And then sign the email with your name.


If the candidate has a website, check it out, there may be answers to your questions on it.

The other tool you can use to find out more about how your priorities align with a federal political party is to use the Compass tool (it is in English and in French). If you are bilingual like me, try both see if you get the same answer!

Posted on by Marie-Agnes Pilon | Leave a comment

New Federal election – assess your priorities

Assess your priorities

So we have a federal election underway. Each party has taken the time to come up with a list of priorities, where they will spend money, where they will cut, what needs immediate attention and what will be done over a long period of time.

Commercials, speeches and articles have been written to communicate the list of priorities, the vision of where Canada should go, and what Canada cannot afford.

The things is, we the voters also have to take the time and make our priority list so that instead of sitting and waiting for someone to tell us what our priorities are, we are ready with our list. This way you can do a comparison and may find some surprises.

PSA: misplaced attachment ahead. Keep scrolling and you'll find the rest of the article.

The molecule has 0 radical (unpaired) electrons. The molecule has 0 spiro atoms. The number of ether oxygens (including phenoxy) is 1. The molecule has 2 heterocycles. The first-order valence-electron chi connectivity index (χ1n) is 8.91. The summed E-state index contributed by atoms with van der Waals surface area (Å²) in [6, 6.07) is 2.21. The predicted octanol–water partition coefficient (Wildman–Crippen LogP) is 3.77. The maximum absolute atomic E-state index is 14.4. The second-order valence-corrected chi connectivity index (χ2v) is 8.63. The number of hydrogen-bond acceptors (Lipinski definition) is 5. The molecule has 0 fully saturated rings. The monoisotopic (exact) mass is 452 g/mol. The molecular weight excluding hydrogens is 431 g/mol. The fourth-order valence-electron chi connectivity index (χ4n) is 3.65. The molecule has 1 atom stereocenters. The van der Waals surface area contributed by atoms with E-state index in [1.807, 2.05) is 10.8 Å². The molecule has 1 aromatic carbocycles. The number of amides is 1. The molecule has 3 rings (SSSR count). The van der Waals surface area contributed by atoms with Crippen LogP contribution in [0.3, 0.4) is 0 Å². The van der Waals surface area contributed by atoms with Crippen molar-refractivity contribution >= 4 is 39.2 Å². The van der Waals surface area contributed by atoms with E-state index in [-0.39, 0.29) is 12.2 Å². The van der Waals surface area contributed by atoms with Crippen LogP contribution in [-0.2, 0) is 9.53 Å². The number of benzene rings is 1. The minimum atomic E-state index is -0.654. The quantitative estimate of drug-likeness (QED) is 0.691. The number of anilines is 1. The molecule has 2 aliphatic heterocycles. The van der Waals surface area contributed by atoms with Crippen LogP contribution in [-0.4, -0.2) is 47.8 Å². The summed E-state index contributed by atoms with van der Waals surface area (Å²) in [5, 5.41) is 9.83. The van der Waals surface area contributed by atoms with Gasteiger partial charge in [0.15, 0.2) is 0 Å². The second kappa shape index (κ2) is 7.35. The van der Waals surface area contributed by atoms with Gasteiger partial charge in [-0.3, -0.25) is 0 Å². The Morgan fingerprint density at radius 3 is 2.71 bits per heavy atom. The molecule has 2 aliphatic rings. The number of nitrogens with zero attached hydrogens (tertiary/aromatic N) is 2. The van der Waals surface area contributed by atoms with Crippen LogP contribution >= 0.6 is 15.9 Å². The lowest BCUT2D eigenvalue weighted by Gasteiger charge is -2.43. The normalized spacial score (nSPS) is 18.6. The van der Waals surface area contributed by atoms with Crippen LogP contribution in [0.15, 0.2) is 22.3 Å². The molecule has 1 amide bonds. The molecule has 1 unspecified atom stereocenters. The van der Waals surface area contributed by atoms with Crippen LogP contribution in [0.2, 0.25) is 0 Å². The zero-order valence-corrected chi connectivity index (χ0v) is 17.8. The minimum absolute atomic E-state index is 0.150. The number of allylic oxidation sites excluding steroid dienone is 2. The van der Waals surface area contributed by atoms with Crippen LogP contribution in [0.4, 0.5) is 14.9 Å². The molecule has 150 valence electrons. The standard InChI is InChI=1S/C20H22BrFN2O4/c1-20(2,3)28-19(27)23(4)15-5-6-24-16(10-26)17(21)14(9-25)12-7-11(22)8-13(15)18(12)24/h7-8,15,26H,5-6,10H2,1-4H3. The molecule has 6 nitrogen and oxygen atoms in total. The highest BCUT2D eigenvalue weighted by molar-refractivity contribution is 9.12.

Remember this is a Federal elections. Remember as well that our taxes (and some fees) make the budget for the Federal government spending. Important to remember that they are a number of transfers that happens from the Federal to the Provincial government and then to the Municipalities.

I have a list of the Federal jurisdiction in my book on page 47 but you can find the information by searching the web. There are jurisdiction that overlaps or they are partially funded by different levels of government.

So what are your priorities for this election? Make a list, it will be useful later when you will either contact the candidates in your riding and during the debates.

Posted in From the book, quick thoughts | Tagged , , , | Leave a comment

Set Your Priorities

Political parties, third parties, and government alike have their priorities and what they want to work on, achieve, bring to the fore front and leave on the back burner.


What I found helpful is to have my own sets of priorities for the current or next government. This has help me listen better during debates and speeches. I listen to what they promise and what they focus on, as well as what they leave out. I can better compare my priorities with what the candidates, party leaders, and anyone else speaking out during an election.


It does happen that political parties do not really talk about all their priorities. They respond to the other parties or third parties claims and priorities by stating their opinions about their priorities and what it will do. Meanwhile never really saying what their political party’s priorities are. Those are theatrics and strategic moves to deflect the attention from their priorities by focusing on attempting to get voters against the priorities of the other parties.